Data Structures - Stacks, Queues, Linked Lists

 Published On January 29, 2015


In a stack, the element deleted from the set is the one most recently inserted: the stack implements a last-in, first-out,or LIFO, policy. The INSERT operation on a stack is often called PUSH, and the DELETE operation, which does not take an element argument, is often called POP.

The array has an attribute that indexes the most recently inserted element. The stack consists of elements S[1…], where S[1] is the element at the bottom of the stack and S[] is the element at the top.

When = 0, the stack contains no elements and is empty. We can test to see whether the stack is empty by query operation STACK-EMPTY. If we attempt to pop an empty stack, we say the stack underflows, which is normally an error. If exceeds n, the stack overflows.


The queue has a head and a tail. When an element is enqueued, it takes its place at the tail of the queue. The queue has an attribute Q.head that indexes, or points to, its head. The attribute Q.tail indexes the next location at which a newly arriving element will be inserted into the queue.

We call the INSERT operation on a queue ENQUEUE, and we call the DELETE operation DEQUEUE; like the stack operation POP, DEQUEUE takes no element argument.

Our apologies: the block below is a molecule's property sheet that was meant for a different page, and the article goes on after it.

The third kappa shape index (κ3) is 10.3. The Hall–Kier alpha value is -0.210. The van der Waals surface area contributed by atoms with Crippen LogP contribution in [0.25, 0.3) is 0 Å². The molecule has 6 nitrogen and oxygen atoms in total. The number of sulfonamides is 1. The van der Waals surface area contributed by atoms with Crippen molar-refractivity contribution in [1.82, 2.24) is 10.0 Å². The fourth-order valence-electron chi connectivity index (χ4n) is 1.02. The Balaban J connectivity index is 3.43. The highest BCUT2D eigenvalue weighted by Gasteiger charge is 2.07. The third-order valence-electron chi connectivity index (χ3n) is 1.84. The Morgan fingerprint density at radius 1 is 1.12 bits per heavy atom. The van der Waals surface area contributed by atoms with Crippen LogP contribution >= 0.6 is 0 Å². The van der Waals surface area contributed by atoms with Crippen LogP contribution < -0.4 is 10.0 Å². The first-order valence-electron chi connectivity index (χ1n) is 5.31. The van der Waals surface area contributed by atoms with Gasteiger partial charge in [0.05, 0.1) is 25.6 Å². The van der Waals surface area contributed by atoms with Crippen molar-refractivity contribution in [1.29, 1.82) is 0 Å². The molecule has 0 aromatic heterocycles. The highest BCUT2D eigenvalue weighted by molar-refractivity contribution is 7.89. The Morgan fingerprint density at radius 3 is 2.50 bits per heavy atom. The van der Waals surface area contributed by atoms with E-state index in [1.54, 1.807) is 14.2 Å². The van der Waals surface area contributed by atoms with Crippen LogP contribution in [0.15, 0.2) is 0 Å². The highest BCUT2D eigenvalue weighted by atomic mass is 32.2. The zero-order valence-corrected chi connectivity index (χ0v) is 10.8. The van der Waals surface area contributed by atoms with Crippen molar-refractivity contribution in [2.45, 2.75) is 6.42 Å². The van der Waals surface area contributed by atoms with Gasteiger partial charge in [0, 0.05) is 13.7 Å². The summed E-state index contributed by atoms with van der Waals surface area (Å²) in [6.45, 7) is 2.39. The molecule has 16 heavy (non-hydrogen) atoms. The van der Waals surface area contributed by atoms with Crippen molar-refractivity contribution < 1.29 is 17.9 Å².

If we attempt to dequeue an element from an empty queue, the queue underflows. When Q.head = Q.tail + 1, the queue is full, and if we attempt to enqueue an element, then the queue overflows.

Linked Lists

A linked list is a data structure in which the objects are arranged in a linear order. Unlike an array, however, in which the linear order is determined by the array indices, the order in a linked list is determined by a pointer in each object. Each element of a doubly linked list L is an object with an attribute key and two other pointer attributes: next and prev.

Given an element x in the list, points to its successor in the linked list, and x.prev points to its predecessor. If x.prev = NIL, the element x has no predecessor and is therefore the first element, or head, of the list. If = NIL, the element x has no successor and is therefore the last element, or tail, of the list. An attribute L.head points to the first element of the list. If L.head = NIL, the list is empty

If a list is singly linked, we omit the prev pointer in each element. If a list is sorted, the linear order of the list corresponds to the linear order of keys stored in elements of the list. If the list is unsorted, the elements can appear in any order. In a circular list, the prev pointer of the head of the list points to the tail, and the next pointer of the tail of the list points to the head.

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© 2015 - Manav Prabhakar. All opinions expressed are solely my own.
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